Photo: Paramount Pictures

A Quiet Place has turned out to not only be what John Krasinski’s career needed to get out of its post-Office slump, but also what the American moviegoing public needed to get their butts off the couch and into the theater during an unseasonably cold spring weekend. Theater attendance was up 24 percent overall this past weekend, driven largely by strong grosses for top three films A Quiet Place, Ready Player One, and Blockers.

A Quiet Place’s No. 1, $50 million opening weekend is impressive for a low-budget original horror concept of the type generally shunted off to a studio subsidiary or subsumed into a known franchise. (Writers Scott Beck and Bryan Woods were prepared to adapt the script to fit the Cloverfield universe, as they said in a recent interview with /Film, but Paramount agreed to produce it as a standalone movie instead.) It’s another positive step in the ongoing mainstreaming of genre films that’s been taking place over the past couple of years, recently given an additional credibility boost by the Oscars success of The Shape Of Water and Get Out. It helps, of course, that A Quiet Place is also a well-crafted, suspenseful creature feature that’s enjoyed nearly universal acclaim from critics and positive word-of-mouth from audiences. You can’t buy this kind of publicity:

The No. 2 and No. 3 movies in America this past weekend also rode into theaters on a wave of positive buzz from SXSW: First, there’s Ready Player One, which dropped 40 percent from its first week to pull in $25 million. That might seem like a lot, but is actually about average for films released in this decade, when word-of-mouth is instant and worldwide. (For a truly steep post-Easter weekend dropoff, see 2016's Batman V. Superman: Dawn Of Justice, which fell 69 percent in its second week.)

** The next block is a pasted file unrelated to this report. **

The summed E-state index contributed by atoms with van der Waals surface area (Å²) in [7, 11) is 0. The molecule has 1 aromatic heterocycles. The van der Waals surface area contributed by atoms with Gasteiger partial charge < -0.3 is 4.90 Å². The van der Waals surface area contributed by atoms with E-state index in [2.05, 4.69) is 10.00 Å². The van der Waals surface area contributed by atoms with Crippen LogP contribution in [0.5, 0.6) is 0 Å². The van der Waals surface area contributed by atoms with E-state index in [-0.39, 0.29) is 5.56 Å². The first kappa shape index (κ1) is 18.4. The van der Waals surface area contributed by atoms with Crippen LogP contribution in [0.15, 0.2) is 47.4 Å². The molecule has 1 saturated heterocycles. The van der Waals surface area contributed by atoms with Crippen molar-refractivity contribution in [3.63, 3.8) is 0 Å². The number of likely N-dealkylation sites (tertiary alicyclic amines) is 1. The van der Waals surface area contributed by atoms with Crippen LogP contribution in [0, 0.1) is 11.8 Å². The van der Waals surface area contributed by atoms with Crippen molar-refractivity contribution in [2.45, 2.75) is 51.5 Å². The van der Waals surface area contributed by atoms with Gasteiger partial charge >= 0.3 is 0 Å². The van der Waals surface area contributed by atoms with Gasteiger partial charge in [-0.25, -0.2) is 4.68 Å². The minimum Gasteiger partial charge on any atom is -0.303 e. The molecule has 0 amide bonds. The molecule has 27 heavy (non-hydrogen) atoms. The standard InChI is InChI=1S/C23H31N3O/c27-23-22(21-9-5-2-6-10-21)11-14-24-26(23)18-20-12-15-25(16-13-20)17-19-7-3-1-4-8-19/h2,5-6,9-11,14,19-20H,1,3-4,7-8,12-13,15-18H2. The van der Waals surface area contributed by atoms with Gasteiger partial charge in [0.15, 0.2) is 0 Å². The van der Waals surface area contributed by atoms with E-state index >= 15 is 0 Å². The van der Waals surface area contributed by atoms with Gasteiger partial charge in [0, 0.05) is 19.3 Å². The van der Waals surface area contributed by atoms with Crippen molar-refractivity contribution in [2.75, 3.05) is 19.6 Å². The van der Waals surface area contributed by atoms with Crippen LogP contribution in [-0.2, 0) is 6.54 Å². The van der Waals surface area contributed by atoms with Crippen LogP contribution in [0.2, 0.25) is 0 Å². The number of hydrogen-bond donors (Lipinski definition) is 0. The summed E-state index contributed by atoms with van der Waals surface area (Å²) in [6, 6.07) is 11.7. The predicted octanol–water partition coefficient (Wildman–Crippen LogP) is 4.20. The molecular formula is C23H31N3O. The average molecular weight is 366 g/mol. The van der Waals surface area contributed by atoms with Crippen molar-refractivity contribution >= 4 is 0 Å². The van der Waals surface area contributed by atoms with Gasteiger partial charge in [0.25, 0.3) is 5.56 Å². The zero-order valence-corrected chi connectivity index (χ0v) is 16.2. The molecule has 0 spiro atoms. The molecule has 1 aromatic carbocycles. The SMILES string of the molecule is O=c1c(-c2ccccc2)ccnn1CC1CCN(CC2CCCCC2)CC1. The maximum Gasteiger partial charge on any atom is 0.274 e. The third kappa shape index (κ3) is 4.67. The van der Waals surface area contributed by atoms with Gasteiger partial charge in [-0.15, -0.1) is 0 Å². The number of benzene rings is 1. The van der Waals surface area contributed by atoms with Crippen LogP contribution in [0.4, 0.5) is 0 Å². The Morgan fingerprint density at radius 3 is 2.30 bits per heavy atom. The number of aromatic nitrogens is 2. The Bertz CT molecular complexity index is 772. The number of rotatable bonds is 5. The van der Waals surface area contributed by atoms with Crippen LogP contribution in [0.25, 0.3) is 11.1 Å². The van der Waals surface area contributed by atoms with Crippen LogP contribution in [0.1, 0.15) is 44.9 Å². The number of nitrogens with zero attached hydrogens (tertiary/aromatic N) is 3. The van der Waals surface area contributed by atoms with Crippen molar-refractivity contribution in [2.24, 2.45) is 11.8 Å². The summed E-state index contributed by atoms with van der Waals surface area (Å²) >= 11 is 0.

Managing expectations also proved fruitful for Kay Cannon’s hard-R teen sex comedy Blockers; the film’s $21 million, third-place opening was $4 million above that of Game Night, which similarly debuted to positive murmurings from surprised critics earlier this year. (The marketing campaigns for both films, it should be noted, did them no favors.) The real test of John Cena’s rising comedy star comes this weekend, though, when Cena’s fellow charismatic ex-wrestler Dwayne Johnson plows into theaters with his latest, the absurd arcade-game adaptation Rampage.

Meanwhile, in the quiet place of the speciality box office, the big winner of the weekend was You Were Never Really Here, which hammered the competition (sorry) with a $43,304 per-screen average on three screens, by far the week’s highest. Lean On Pete also did pretty well with $12,350 each on four screens, while Chappaquiddick (No. 7) and Miracle Season (No. 11) each pulled in soft openings befitting their mediocre reviews and middling just-barely-wide-release rollouts.

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And because it’s just not a weekend at the movies in 2018 without Black Panther—currently at $665 million domestic and counting—setting another record, the film surpassed Titanic ($659 million) this past weekend to become the third highest-grossing domestic release of all time. Now all that’s left for T’Challa and friends to conquer is Avatar ($760 million) and Star Wars: Episode VII—The Force Awakens ($936 million). An intimidating task, for sure, made more difficult by the fact that we’re just a few weeks out now from a new Black Panther adventure in Avengers: Infinity War. But with Ryan Coogler’s movie still holding strong at No. 4 in its eighth weekend, anything remains possible.

For more detailed numbers, visit Box Office Mojo.